The Story of Numbers.

John McLeish has a pleasant, dry wit that makes me
want to take Calculus 101 over again. It is quite possible I will flunk it all
over again, as well, but at least I will have been more amused along the

The Story of Numbers is one of the
Leigh’s Canon of Books That Must Be Spared From Garage Sales. This canon
includes James Gleick’s Chaos, Bart Kostko’s Fuzzy Logic, anything by Edward
Gorey and the Pliocene/Milieu saga by Julian May.

Throughout history, culture (including
religious beliefs) has directed – and sometimes blinded – the search for
knowledge. Literacy and numeracy, in many early cultures, were the preserve of
the spiritual and material elite. (It’s fair to suppose that anything you do
that has nothing to do with immediate survival is a luxury. About the only
numeracy you would need would be on the order of, “There are two mastodons
coming! Run!”)

McLeish finds it difficult
to suppress his contempt of the Greeks, whom most of us believe were responsible
for, among other things, geometry and that blasted Pythagorean theorem.
Pythagoras was a mystic, and his cult believed that numbers were holy and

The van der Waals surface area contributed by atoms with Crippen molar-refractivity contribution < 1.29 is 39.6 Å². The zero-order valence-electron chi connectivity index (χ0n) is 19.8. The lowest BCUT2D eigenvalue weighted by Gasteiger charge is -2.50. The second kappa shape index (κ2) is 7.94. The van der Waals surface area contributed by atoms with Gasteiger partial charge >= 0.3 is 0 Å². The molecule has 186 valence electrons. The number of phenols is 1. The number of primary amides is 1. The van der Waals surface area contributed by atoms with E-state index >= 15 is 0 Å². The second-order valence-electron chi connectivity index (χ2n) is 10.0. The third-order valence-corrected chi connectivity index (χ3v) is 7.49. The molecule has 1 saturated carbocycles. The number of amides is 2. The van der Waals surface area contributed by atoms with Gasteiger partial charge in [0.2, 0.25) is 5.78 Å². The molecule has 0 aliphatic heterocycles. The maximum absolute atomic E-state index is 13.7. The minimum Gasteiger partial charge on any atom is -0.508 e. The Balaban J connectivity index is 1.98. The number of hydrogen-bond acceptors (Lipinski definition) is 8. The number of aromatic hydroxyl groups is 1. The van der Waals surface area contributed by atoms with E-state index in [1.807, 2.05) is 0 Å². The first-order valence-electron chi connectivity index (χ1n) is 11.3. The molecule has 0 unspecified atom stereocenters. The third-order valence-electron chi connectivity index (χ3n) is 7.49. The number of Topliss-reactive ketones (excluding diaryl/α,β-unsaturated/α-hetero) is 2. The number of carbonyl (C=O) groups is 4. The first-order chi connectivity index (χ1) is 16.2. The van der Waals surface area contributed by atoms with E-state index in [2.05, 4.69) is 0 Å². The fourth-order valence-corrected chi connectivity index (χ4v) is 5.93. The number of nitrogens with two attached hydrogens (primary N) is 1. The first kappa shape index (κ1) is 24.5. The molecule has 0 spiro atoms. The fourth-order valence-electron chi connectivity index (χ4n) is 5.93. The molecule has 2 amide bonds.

shouldn’t be shared with other people. Once you joined the cult, you were told
the holiest equation of them all, which was never supposed to be told outsiders:
that 1+2+3+4 = 10.

The Chinese figured
out quadratic equations and other number essentials 2000 years before Europe and
were using it in such practicalities as fingering tax cheats and assigning
concubines to the Emperor. Greek ideas about number set back Western
civilization hundreds of years, while the Arab and Hindu worlds were doing place
values and algebra.

My favorite chapter
in the book has to be the one with Charles Babbage, Ada Augusta Lovelace and
Monsieur Jacquard. Jacquard is now the generic term for a kind of fabric with a
raised pattern woven in. Jacquard the person invented a mechanical loom guided
by punched cards that either stopped the needles or let them go through (yes!
binary!). Ada (considered the world’s first programmer) used the same principles
to develop mathematical programs for Charles Babbage’s differential engine.
Today, we have computers masquerading as Issey Miyake-esque jackets.

Full circle.